A second interesting HLP-relevant feature of the Framework is the nuanced manner in which HLP rights are themselves defined. Because the Framework does not simply reiterate any of the prior formulations, it represents a new iteration in a long line of articulations of the right, ranging from Annex 7 of the Bosnian Dayton Accords to Guiding Principle 29 to the Pinheiro Principles. As such it is likely to trigger further debate over how HLP restitution itself should be defined and how it relates to alternative remedies such as compensation. Two basic features are of particular interest.
First the scope of the right is defined very broadly, to include “not only … all residential, agricultural and commercial property, but also … lease and tenancy agreements” entitling displaced claimants to remedies for “lost ownership, tenancy rights or other access entitlements to their housing, land and property, whether they have formal or informal titles or rights on the basis of mere uncontested use or occupation ….” (para. 76).
This formulation corresponds roughly with European Court of Human Rights jurisprudence broadly defining property rights, as well as standards such as the Pinheiro Principles whereby for instance, holders of tenancy rights should “to the maximum extent possible” be able to repossess their properties on the same basis as owners (Principle 16). However, such a broad scope can lead to practical difficulties as, by definition, rights held on the basis of less exclusive forms of tenure are more likely to be contested by other parties that can credibly claim to have an interest.
On the other hand, the nature of the remedy is described unusually flexibly, with restitution remaining preferred “in principle”, but compensation permitted in lieu of restitution where this would be “more equitable, after weighing the different interests” (para. 78). With this formulation, the Framework departs fairly radically from the “impossibility” standard for allowing compensation in other HLP-related texts such as the Pinheiro Principles and moves closer to the case-by-case approach advocated for remedying human rights violations of a more general nature in texts such as the Van Boven/Bassiouni Principles, which states in relevant part that:
In accordance with domestic law and international law, and taking account of individual circumstances, victims of gross violations of international human rights law and serious violations of international humanitarian law should, as appropriate and proportional to the gravity of the violation and the circumstances of each case, be provided with full and effective reparation … which include the following forms: restitution, compensation, rehabilitation, satisfaction and guarantees of non-repetition. (Principle 18).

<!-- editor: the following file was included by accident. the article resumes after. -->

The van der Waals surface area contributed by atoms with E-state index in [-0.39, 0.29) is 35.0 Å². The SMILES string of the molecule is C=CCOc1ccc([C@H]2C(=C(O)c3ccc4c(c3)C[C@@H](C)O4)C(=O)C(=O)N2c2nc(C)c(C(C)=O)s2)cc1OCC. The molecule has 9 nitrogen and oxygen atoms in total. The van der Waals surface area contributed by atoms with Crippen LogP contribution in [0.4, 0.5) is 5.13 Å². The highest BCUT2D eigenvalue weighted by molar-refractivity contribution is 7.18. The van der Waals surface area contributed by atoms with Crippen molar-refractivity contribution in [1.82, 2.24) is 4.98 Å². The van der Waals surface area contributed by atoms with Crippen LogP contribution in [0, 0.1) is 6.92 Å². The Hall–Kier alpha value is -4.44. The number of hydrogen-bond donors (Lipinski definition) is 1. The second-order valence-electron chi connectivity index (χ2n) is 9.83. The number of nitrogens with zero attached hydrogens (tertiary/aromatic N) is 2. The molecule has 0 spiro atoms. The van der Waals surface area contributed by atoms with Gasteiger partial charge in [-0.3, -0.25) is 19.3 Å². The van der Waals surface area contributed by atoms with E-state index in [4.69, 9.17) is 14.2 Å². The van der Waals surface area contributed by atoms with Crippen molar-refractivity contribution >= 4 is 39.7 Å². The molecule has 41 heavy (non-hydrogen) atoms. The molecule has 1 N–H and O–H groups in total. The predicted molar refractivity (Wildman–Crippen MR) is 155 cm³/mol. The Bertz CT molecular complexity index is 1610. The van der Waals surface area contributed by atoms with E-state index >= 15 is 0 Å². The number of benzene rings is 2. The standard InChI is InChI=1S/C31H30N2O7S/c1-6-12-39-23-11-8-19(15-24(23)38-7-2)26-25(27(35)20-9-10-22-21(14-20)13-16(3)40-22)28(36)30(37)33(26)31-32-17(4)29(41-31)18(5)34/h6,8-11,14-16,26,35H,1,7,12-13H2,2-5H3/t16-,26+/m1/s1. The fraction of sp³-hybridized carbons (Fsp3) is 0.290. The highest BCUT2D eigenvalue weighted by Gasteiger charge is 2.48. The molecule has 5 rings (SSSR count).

This departure from the impossibility standard for compensation set out in the Guiding Principles themselves (GP 29.2) is likely to be seen as a step backwards by some HLP rights advocates. However, from a practical perspective, it may also be a necessary corollary to the broad substantive scope of the right articulated in the Framework, as discussed above.
Many of the other recommendations for HLP restitution made in the Framework are more conventional, such as contextual approaches to institutional solutions (para. 77), alternative accommodation for occupants (para. 78), recognition of women and children’s property rights (para. 79), rejection of unfair application of abandonment rules and a call for systematic enforcement (para. 80). However, some further novel elements include a reminder that “returnees without property rights” and others still enjoy the prospective right to adequate housing (para. 80, as discussed above) and an assertion of states’ legal obligation to reconstruct wrongfully destroyed homes, as well as more negotiable duties to reconstruct homes under circumstances in which they are not directly liable (para. 81).
By including HLP remedies as one of the non-discretionary criteria for achieving durable solutions, the Framework firmly anchors HLP rights as a crucial element in post-conflict and post-disaster recovery. However, by defining these rights in a manner that departs from previous formulations, the Framework indicates the extent to which debates regarding their scope and nature remain open. While the persistence of this debate may blunt their advocacy impact in the short term, the fact that it has now been joined between parties that may disagree on many fronts but are united on the fundamental importance of HLP rights to vulnerable individuals is itself a form of progress.